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December 17, 2012

Speaker: No business taxes, cuts

Photo / Steve Laschever House Majority Leader Brendan Sharkey (D-Hamden) will take over as Speaker of the House when Connecticut's legislature convenes on Jan. 8. In a session that will be dominated by the need to erase a $2.1 billion deficit in the budget, Sharkey said businesses won't face new taxes or program cuts, although local municipalities may lose state funding.

Connecticut's new Speaker of the House says business will not face new taxes or cuts to programs during the upcoming legislative session, but municipalities may not be so lucky.

House Majority Leader Brendan Sharkey (D-Hamden), who will take over as speaker when the 2013 session starts Jan. 8, said the state just launched several initiatives to help grow business and backtracking now would only perpetuate the financial malaise hampering this year's budget process.

"The mission we have now in the legislature here is to make sure we are not undermining those initiatives," said Sharkey, who is also a small business owner. "To start eating the seed corn is the wrong way to go."

In the 2013 legislative session, the Connecticut General Assembly must agree on a two-year budget plan to balance projected deficits of $1.1 billion and $1 billion for those two fiscal years starting July 1. Before that even starts, the legislature is holding a special session on Dec. 19 to trim $300 million from the current year's budget.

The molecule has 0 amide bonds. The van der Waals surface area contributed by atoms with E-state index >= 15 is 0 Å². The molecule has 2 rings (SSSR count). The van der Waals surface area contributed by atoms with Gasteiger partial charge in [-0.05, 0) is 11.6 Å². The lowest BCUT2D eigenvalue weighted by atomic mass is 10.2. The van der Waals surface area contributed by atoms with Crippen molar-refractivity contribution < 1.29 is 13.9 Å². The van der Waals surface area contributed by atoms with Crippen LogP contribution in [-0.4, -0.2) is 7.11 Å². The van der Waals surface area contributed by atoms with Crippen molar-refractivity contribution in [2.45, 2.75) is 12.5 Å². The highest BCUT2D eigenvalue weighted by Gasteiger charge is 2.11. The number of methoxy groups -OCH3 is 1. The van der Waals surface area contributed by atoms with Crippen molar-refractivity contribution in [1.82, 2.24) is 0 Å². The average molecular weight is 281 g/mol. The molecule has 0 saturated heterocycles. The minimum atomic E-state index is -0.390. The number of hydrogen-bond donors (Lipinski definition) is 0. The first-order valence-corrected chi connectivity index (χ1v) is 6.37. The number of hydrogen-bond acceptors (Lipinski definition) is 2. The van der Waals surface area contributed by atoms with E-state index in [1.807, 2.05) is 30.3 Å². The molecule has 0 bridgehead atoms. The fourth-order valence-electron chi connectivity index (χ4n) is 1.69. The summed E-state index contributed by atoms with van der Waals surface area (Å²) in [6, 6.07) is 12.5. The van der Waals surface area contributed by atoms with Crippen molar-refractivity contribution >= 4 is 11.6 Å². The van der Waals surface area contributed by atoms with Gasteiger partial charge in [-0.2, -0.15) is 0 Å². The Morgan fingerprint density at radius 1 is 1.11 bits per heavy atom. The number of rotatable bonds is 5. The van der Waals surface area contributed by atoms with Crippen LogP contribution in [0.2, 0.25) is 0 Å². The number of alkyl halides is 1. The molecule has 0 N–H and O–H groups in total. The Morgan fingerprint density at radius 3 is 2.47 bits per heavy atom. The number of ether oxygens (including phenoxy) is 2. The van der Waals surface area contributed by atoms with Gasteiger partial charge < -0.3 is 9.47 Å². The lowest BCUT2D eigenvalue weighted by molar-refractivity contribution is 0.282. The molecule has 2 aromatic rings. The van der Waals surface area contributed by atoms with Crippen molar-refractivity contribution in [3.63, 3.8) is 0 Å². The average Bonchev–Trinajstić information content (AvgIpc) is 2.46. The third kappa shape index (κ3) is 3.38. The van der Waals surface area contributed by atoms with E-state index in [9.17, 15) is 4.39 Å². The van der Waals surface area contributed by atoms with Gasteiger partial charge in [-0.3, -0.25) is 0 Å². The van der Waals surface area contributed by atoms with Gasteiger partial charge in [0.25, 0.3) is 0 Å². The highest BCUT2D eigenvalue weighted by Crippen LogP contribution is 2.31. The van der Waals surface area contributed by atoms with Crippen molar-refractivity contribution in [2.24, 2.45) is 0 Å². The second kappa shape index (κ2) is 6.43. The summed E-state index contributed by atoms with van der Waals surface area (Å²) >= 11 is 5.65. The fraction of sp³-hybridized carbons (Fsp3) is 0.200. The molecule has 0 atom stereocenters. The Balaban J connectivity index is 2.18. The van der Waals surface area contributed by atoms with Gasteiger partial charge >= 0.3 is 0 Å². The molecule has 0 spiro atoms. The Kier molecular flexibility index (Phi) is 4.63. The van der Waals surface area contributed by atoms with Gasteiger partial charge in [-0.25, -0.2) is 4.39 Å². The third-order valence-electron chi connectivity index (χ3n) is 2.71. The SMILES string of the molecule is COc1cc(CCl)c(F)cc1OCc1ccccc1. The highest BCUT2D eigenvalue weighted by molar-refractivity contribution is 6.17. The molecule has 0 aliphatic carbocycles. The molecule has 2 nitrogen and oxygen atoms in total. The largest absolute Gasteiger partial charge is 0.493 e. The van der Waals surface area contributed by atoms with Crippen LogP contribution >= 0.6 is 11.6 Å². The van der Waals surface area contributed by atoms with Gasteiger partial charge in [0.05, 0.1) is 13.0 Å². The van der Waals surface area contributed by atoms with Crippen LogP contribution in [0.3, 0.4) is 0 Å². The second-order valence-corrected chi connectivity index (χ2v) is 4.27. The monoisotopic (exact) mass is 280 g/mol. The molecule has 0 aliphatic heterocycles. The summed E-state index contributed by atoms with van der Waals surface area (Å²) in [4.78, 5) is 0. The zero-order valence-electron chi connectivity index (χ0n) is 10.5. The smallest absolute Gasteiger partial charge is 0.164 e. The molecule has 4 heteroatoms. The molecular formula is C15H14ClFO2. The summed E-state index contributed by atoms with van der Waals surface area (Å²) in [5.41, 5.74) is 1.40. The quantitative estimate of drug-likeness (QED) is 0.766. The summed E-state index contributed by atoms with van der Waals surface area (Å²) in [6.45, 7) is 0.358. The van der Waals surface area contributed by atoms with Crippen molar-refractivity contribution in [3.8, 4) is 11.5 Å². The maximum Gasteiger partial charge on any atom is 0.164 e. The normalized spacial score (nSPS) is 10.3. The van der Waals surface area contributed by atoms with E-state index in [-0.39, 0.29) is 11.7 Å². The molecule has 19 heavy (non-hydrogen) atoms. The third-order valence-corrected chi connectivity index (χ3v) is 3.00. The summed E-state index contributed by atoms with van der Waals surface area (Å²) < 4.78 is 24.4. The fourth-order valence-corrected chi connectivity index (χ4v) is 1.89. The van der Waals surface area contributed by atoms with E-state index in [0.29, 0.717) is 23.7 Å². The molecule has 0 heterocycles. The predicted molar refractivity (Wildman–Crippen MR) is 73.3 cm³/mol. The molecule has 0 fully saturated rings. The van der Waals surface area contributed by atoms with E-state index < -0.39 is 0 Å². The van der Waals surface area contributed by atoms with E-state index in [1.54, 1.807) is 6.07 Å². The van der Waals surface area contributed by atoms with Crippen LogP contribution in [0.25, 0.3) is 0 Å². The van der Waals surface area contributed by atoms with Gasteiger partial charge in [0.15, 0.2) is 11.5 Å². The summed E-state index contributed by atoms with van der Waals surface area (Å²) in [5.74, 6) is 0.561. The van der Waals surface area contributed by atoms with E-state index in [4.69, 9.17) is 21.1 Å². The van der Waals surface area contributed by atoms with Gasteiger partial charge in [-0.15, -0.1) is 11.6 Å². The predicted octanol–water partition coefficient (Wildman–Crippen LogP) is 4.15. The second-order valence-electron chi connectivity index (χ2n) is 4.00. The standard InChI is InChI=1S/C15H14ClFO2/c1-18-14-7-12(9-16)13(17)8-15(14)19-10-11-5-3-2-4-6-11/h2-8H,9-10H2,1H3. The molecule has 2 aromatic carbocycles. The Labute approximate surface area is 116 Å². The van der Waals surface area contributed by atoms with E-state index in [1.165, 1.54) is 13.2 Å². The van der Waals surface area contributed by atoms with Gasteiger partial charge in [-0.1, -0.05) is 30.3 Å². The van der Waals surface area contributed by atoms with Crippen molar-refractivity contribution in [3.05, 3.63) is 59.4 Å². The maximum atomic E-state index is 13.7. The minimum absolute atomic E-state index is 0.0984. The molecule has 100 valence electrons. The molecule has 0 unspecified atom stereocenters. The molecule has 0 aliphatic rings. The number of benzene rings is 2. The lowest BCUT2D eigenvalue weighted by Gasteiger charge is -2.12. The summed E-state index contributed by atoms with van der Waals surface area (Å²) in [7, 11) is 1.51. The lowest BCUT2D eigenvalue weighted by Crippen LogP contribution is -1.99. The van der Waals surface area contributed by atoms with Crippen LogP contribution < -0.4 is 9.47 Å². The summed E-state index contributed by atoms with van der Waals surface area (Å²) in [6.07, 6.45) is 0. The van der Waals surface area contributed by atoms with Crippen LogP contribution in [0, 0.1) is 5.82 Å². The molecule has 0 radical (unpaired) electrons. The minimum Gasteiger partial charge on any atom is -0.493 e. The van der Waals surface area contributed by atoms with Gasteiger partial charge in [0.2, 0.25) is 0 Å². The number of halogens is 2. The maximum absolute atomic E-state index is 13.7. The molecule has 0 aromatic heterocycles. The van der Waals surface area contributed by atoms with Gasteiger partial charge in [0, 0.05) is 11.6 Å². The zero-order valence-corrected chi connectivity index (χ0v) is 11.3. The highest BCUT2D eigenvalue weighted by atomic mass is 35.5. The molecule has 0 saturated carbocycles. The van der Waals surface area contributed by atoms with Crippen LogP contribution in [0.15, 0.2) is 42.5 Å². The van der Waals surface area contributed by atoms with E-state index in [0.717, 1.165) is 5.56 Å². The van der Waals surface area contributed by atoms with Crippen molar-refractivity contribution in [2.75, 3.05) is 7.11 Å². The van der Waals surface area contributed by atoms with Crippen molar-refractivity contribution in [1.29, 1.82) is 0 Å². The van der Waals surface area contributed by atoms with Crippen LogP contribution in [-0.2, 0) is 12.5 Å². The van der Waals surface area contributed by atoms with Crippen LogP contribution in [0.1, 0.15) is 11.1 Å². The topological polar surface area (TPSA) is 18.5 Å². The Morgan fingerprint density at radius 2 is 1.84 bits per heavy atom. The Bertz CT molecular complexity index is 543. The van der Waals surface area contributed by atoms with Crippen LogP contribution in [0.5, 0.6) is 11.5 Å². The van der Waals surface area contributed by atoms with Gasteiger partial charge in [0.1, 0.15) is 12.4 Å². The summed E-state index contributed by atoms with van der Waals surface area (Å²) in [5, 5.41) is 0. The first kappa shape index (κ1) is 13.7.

Sharkey sees municipal aid cuts as a way to trim a chunk of the $2.1 billion budget shortfall. The legislature has maintained municipal aid funding levels since 2008, and now that the state is in financial crisis, the time has come for local government to feel the pinch, instead of businesses.

"We really had the slowest job growth in the country, except for maybe Michigan," Sharkey said. "It was a function of benign neglect of previous administrations."

To burden businesses with new taxes or cuts to important job and other incentive programs from the state Department of Economic and Community Development would be counterintuitive to future revenue growth, said Sharkey, who owns a Hamden-based permitting consultant firm AmeriZone LLC.

"Where the rubber meets the road is small businesses," Sharkey said. "People with jobs pay more taxes, which is good for everybody."

Gov. Dannel P. Malloy said previously no new taxes will be implemented in the next budget, although those statements came before the most recent deficit projections.

Joseph Brennan, a lobbyist for the Connecticut Business & Industry Association, said the key to the 2013 legislative session will be avoiding another round of tax increases, after Malloy and the legislature pushed through a record $1.5 billion tax increase in 2011.

"We feel if the state can put together a budget that can avoid raising taxes and really changes the way government does business that could be one of the biggest economic development tools the legislature can offer," Brennan said. "We really want to see a change in the way state government does business."

Brennan said the state needs to focus on savings in areas including state employee benefits, corrections, and long-term care.

Although Sharkey and Malloy have said no new taxes will be implemented, there is the possibility of the state extending temporary tax increases that are set to expire in the coming fiscal year.

That includes the 20 percent corporate tax surcharge for companies with more than $100 million in annual gross income. The surcharge, which brings in about $116 million per year, is set to expire Dec. 31, 2013, right in the middle of the next fiscal year.

An extension could help add $58 million to the state's coffers.

Another tax set to sunset June 30 is the power generators tax, which charges power plants $2.50 for every megawatt of electricity produced in Connecticut. It has raised about $35 million for the state coffers in the past two years.